Hepatology is the branch of medicine that deals with the study, prevention, diagnosis, and management of diseases affecting the liver, gallbladder, bile ducts, and pancreas.
What does a hepatologist do?
A hepatologist is a doctor specialized in gastroenterology with clinical experience in the field of hepatology, who diagnoses and treats diseases that affect the liver, gallbladder, bile ducts, and pancreas. The doctor is also responsible for monitoring the health of patients who received a liver transplant.
What diseases are treated by a hepatologist?
Among the diseases that a hepatologist can treat are viral hepatitis and liver disease associated with alcohol abuse. In particular, the hepatologist can diagnose and treat diseases and disorders such as non-viral hepatitis, hepatitis A, B, C, and E, cytomegalovirus, Epstein-Barr virus, herpes simplex, yellow fever and rubella, Chronic Viral Hepatitis, fatty liver, alcoholic and non-alcoholic steatohepatitis, metabolic syndrome, and cirrhosis of the liver. Other diseases and disorders include hepatic cysts, liver cancer, jaundice, drug overdose, intestinal bleeding caused by portal hypertension, enzyme defects that lead to an enlarged liver in children, hydatid, schistosomiasis, and genetic and metabolic liver diseases. Furthermore the doctor can diagnose hemochromatosis, pancreatitis, damage to the pancreas caused by infections, tumors and alcohol abuse, bleeding and obstruction, simple or cavernous hemangioma, focal nodular hyperplasia, adenoma, cancers of the biliary system, cholangiocarcinoma, and cancer of the gallbladder.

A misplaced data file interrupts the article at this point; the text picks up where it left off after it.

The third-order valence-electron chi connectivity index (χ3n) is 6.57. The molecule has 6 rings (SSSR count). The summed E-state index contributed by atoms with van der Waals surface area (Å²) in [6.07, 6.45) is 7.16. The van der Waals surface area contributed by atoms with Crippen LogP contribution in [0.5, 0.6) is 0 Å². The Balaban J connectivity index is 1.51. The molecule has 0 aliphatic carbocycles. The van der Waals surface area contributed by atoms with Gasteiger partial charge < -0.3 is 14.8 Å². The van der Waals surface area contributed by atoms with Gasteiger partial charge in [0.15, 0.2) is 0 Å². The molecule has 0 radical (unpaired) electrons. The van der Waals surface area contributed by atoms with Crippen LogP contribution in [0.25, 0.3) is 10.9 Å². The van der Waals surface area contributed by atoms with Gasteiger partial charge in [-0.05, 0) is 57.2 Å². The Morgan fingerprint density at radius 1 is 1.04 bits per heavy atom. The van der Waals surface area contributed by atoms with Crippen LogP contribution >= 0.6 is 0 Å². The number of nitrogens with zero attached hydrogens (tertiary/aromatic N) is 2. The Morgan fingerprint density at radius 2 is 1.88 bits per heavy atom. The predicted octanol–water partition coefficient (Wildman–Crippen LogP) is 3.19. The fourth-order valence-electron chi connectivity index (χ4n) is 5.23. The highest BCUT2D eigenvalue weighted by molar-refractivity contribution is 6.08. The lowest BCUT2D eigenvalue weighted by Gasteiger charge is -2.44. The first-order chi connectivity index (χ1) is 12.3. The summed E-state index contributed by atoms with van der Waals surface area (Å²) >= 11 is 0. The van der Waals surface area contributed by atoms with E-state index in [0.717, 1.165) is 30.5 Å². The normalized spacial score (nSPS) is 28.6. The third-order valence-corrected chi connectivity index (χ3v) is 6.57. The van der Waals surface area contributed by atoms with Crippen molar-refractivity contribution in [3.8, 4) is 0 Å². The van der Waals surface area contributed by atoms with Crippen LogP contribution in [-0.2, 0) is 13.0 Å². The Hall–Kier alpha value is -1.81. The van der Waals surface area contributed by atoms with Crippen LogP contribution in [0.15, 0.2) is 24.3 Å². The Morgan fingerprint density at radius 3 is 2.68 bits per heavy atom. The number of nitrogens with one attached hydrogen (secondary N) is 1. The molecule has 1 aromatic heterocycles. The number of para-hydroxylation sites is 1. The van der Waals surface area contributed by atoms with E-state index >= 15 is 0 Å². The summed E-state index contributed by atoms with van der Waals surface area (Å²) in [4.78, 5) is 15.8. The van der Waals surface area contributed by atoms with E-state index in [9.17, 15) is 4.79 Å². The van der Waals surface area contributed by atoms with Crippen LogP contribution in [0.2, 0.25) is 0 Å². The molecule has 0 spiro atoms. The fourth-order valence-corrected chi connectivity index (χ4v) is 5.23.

What are the procedures used by a hepatologist?
Among the procedures a hepatologist uses are the endoscopic retrograde cholangiopancreatography (ERCP), percutaneous transhepatic cholangiography (PTC), and the transjugular intrahepatic portosystemic shunt (TIPSS).
When should a patient visit a hepatologist?
A general practitioner will send a patient to visit a hepatologist for reasons such as overdosing on drugs, jaundice, ascites, gastrointestinal bleeding, and anomalies in blood test results.